A visuospatial episodic memory impairment has recently been identified in irritable bowel syndrome. Increased tryptophan metabolism along the kynurenine pathway has also been reported in irritable bowel syndrome, which may play a role in altered cognitive performance as peripheral kynurenine can cross the blood brain barrier and lead to the production of neuroactive metabolites, which modulate glutamatergic and cholinergic signalling, key neurotransmitter systems involved in cognitive function.
Utilising the acute tryptophan depletion (ATD) protocol, the aim of this study was to examine if manipulating peripheral levels of tryptophan regulates cognitive performance in irritable bowel syndrome and also to determine for the first time if the ATD protocol alters kynurenine supply to the central nervous system.
In this double-blind, placebo-controlled, crossover design study, nine female patients with irritable bowel syndrome and 14 matched female healthy controls participant completed a range of tests from the CANTAB(A (R)) following ATD and placebo. Plasma tryptophan and kynurenine, self-report measures of gastrointestinal symptoms, mood and arousal were determined pre- and post-treatment on each study day.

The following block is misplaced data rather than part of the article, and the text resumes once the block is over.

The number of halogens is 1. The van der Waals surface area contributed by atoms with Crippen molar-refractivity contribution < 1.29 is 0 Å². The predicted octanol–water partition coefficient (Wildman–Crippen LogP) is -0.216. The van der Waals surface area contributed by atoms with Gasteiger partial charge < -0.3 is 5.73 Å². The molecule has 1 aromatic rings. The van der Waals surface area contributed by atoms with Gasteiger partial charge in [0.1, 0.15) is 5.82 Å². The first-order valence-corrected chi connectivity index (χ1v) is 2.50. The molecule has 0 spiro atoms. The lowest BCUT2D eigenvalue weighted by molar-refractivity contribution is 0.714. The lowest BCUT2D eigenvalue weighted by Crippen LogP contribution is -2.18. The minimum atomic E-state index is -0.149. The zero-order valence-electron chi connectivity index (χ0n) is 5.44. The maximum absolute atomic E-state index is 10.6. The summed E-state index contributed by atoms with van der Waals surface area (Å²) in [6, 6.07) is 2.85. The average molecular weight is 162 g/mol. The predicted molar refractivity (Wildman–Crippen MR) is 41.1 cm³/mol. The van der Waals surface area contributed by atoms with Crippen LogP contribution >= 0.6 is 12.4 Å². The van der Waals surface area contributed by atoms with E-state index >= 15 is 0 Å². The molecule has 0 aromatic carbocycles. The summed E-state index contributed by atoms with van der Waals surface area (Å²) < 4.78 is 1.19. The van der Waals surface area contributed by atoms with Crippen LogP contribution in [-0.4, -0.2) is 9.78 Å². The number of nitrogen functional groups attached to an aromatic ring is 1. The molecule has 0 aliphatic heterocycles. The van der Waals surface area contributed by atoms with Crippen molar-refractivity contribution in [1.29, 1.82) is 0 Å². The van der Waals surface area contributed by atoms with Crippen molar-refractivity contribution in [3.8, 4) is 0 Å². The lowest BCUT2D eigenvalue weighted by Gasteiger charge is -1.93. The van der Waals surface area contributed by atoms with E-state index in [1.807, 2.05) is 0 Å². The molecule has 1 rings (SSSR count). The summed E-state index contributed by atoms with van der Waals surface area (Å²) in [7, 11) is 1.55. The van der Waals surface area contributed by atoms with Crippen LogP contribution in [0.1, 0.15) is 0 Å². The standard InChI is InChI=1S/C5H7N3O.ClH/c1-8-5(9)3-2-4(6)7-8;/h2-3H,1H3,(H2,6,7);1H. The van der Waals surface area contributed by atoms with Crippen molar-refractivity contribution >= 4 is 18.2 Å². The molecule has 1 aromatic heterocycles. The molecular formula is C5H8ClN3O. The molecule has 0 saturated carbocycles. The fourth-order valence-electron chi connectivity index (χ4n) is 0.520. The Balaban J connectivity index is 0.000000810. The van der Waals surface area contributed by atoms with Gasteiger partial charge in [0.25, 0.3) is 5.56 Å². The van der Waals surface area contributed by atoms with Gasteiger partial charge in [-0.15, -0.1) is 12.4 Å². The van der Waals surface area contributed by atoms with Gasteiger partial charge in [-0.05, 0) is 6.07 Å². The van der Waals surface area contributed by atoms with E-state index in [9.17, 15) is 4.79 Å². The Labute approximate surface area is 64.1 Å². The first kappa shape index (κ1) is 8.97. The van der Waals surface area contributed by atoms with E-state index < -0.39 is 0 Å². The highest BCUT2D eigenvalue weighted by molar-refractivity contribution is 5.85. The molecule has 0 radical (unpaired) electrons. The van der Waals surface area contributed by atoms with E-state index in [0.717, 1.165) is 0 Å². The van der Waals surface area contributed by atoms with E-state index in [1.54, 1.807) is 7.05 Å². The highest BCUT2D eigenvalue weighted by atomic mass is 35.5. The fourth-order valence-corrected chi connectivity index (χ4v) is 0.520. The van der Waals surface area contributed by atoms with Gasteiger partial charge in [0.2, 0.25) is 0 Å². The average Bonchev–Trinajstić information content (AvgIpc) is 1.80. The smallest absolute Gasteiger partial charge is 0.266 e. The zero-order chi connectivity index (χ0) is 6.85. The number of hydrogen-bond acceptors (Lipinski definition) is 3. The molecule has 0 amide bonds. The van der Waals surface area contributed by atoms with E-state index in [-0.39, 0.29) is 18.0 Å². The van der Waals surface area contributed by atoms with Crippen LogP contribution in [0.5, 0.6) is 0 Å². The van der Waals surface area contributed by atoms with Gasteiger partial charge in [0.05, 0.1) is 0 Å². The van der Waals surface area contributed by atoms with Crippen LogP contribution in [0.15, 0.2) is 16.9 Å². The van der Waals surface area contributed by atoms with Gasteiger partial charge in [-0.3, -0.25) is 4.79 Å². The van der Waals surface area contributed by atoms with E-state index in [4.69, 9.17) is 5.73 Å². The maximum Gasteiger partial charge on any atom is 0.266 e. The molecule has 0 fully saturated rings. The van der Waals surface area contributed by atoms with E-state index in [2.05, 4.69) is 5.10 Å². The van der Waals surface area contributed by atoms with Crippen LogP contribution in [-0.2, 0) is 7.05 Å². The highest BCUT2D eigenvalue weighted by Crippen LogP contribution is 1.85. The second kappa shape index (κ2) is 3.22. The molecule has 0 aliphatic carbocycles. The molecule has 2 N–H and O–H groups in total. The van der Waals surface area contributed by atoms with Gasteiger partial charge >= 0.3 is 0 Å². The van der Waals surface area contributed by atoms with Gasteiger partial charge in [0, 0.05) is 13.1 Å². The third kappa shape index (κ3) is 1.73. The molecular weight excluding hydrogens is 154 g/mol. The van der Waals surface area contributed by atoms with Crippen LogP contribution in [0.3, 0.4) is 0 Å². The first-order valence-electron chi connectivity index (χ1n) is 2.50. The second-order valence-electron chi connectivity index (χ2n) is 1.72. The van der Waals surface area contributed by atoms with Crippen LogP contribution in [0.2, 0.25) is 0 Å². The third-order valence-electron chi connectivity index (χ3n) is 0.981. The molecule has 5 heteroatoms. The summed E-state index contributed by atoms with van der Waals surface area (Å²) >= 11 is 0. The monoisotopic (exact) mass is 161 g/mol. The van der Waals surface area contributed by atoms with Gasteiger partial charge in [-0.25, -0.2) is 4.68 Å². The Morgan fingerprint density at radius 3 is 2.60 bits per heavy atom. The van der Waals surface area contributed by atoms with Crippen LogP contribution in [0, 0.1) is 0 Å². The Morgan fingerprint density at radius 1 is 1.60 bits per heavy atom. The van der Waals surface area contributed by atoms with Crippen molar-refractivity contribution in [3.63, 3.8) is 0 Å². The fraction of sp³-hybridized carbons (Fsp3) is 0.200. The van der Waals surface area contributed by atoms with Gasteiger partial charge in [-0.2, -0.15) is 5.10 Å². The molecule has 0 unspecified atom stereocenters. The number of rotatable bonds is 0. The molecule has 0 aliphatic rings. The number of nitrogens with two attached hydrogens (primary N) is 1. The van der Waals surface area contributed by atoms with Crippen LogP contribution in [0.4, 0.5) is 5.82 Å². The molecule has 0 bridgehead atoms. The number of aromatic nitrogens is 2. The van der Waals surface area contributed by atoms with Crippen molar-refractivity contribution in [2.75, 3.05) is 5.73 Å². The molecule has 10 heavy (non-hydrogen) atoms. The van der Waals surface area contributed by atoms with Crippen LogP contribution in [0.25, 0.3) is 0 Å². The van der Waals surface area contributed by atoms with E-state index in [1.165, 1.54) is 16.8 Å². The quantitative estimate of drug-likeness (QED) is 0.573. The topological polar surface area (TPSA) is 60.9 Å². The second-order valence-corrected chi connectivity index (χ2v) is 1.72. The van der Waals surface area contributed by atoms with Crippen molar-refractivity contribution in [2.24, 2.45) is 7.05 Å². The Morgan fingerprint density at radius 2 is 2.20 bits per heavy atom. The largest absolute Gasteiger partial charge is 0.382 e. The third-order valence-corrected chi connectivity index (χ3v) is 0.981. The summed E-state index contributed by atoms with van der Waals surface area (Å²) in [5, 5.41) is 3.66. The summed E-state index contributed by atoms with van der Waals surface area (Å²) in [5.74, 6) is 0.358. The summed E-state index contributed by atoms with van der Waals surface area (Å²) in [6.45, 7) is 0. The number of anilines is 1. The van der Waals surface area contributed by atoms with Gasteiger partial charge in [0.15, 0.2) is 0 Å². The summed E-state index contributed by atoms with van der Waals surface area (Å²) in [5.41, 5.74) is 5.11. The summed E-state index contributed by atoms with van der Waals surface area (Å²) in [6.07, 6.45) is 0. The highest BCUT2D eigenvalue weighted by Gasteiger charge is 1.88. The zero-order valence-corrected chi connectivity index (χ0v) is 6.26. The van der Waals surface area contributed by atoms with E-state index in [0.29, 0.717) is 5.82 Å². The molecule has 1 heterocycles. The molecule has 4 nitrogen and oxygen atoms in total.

Following placebo (p = 0.016) but not ATD (p > 0.05), patients with irritable bowel syndrome exhibited impaired visuospatial memory performance (Paired Associates Learning (PAL) test). In addition, ATD significantly decreased (p < 0.001) and placebo significantly increased (p < 0.001) plasma kynurenine levels in both groups.
Manipulating peripheral tryptophan and kynurenine levels using ATD modulates hippocampal-mediated cognitive performance in irritable bowel syndrome but not healthy controls. These data may have important implications for reducing cognitive impairment in irritable bowel syndrome.